In one of the great Dilbert cartoons, the staff isassembled to hear a product pitch from a potential vendor.

After everyone is through speaking, Dilbert asks one ofthe visiting executives exactly how their product works.

The vendor team replies by casually telling him theydidn't bother to bring the product manager to the gathering.

The president's sweeping announcement of financialregulatory reform sort of harkened back to that 20-year-old strip, wherethere's a lot of broad-based material but it's woefully short on what Iconsider "achievable particulars" and, in truth, long on recycledideas.

For example, Obama's plan includes the formation of aConsumer Financial Protection Agency that would be imbued with broad powers togenerally oversee consumer lending practices as well as mortgage and creditcard abuses.

I won't approach the absurdity of creating yet anothergovernment agency to protect consumers to replace ones that, were, well,there to protect consumers, as that isfodder for another column. But consider the costs and complications thatanother layer of bureaucracy will create for smaller financial institutions.

But I'm curious as to why there's next to nothing in thepresident's 89-page outline that addresses two of the primary causes of themortgage and credit meltdown - Fannie Mae and Freddie Mac. It simply indicatesthat it will study the issue more closely. Together these government-sponsoredentities purchased more than 40 percent of subprime securities during thatmarket's peak, while estimates have pegged potential taxpayer losses as aresult of the systemic failures at both could total $300 billion. Nor does itbegin to address the culpability of government agencies like the FederalHousing Administration pushing unsustainable loans to deadbeats who couldn'tbegin to meet the payments.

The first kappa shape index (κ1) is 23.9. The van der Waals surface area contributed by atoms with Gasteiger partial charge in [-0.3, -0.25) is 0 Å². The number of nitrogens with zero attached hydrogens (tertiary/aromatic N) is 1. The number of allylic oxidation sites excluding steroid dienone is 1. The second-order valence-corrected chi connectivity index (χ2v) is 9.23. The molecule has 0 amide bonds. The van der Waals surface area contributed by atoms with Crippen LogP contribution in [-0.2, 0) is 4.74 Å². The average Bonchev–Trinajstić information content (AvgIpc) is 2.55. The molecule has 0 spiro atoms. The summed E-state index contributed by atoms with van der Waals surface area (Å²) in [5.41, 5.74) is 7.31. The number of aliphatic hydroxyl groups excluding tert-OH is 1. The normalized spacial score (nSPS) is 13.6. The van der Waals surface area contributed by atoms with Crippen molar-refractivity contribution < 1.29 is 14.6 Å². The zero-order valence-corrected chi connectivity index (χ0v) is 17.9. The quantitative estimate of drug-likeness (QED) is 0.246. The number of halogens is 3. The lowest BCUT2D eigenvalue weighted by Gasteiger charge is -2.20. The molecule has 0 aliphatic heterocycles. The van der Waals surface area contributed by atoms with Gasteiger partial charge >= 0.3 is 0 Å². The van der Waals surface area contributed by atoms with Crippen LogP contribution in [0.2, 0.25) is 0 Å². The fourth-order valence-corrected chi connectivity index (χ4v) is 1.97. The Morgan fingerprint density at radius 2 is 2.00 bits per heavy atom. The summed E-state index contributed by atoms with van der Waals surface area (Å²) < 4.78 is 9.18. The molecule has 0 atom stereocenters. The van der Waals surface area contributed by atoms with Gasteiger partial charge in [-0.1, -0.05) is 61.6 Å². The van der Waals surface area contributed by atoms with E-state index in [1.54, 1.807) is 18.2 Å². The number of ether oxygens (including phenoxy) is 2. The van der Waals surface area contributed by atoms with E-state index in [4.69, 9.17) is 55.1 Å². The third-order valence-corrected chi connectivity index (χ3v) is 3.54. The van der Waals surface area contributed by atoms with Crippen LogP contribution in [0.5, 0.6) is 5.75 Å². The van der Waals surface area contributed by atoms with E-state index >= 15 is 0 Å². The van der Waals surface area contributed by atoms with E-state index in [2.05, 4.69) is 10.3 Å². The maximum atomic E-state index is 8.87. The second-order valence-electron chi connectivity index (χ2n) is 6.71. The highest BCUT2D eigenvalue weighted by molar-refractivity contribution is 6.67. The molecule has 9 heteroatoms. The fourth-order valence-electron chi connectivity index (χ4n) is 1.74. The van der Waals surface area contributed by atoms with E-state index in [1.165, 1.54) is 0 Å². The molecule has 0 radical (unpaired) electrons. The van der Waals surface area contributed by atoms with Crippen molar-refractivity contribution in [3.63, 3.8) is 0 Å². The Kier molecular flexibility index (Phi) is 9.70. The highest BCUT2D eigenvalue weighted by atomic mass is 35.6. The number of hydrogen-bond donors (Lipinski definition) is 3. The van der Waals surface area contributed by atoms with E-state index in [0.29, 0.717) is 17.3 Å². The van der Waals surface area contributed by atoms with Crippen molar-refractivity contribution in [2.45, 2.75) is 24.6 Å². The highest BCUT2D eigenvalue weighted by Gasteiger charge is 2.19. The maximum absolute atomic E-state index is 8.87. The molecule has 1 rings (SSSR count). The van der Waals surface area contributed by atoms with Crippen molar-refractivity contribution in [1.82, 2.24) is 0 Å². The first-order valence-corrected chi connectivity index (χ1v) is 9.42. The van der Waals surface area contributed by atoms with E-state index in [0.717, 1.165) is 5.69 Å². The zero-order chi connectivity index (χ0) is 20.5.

Then there's the question of giving the Federal Reservemore authority to define and oversee the financial institutions "too bigto fail." Now let's pretend for 30 seconds I'm not a banking regulator,but I was taught that the Federal Reserve's primary job was to monitor the U.S.currency system. Besides, I'm not too convinced the Fed did a bang-up joboverseeing banks before.

And what happens under this plan to the FDIC and itschair Sheila Bair? For several months, Bair has been jockeying for herorganization to be granted more authority over the larger financialinstitutions, claiming that unlike the Fed, it has no conflicts of interests asopposed to being partially owned by a number of the banks it oversees.

It will also be interesting to monitor what happens tothe regulatory powers of the Securities and Exchange Commission down the road,although a potential consolidation with the Commodity Futures TradingCommission appears to have been shelved by now.

I'm not going to say that reform is unnecessary, but onehas to wonder what would have happened had all the people at agencies mandatedto enforce and regulate, had, say, reformed and regulated.

What we need now is someone to bring the product manager to explain how allthis is going to work.

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